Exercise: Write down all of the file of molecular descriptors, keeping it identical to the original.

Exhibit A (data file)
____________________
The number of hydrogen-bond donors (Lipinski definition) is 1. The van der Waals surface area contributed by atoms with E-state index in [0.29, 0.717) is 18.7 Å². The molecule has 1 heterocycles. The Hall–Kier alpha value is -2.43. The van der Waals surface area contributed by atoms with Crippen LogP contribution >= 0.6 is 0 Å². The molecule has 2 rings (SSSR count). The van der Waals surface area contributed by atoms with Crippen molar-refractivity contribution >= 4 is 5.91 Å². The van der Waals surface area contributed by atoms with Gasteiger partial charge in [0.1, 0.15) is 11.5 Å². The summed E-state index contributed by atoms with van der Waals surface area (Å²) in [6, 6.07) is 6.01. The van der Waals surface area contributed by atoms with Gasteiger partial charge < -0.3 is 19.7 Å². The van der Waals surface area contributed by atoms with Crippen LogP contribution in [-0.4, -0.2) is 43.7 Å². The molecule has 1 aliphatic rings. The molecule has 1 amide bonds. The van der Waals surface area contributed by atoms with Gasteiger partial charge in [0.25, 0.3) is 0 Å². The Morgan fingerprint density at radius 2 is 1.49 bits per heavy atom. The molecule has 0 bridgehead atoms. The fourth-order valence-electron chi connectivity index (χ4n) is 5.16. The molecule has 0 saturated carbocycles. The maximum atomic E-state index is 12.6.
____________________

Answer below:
The number of hydrogen-bond donors (Lipinski definition) is 1. The van der Waals surface area contributed by atoms with E-state index in [0.29, 0.717) is 18.7 Å². The molecule has 1 heterocycles. The Hall–Kier alpha value is -2.43. The van der Waals surface area contributed by atoms with Crippen LogP contribution >= 0.6 is 0 Å². The molecule has 2 rings (SSSR count). The van der Waals surface area contributed by atoms with Crippen molar-refractivity contribution >= 4 is 5.91 Å². The van der Waals surface area contributed by atoms with Gasteiger partial charge in [0.1, 0.15) is 11.5 Å². The summed E-state index contributed by atoms with van der Waals surface area (Å²) in [6, 6.07) is 6.01. The van der Waals surface area contributed by atoms with Gasteiger partial charge < -0.3 is 19.7 Å². The van der Waals surface area contributed by atoms with Crippen LogP contribution in [-0.4, -0.2) is 43.7 Å². The molecule has 1 aliphatic rings. The molecule has 1 amide bonds. The van der Waals surface area contributed by atoms with Gasteiger partial charge in [0.25, 0.3) is 0 Å². The Morgan fingerprint density at radius 2 is 1.49 bits per heavy atom. The molecule has 0 bridgehead atoms. The fourth-order valence-electron chi connectivity index (χ4n) is 5.16. The molecule has 0 saturated carbocycles. The maximum atomic E-state index is 12.6.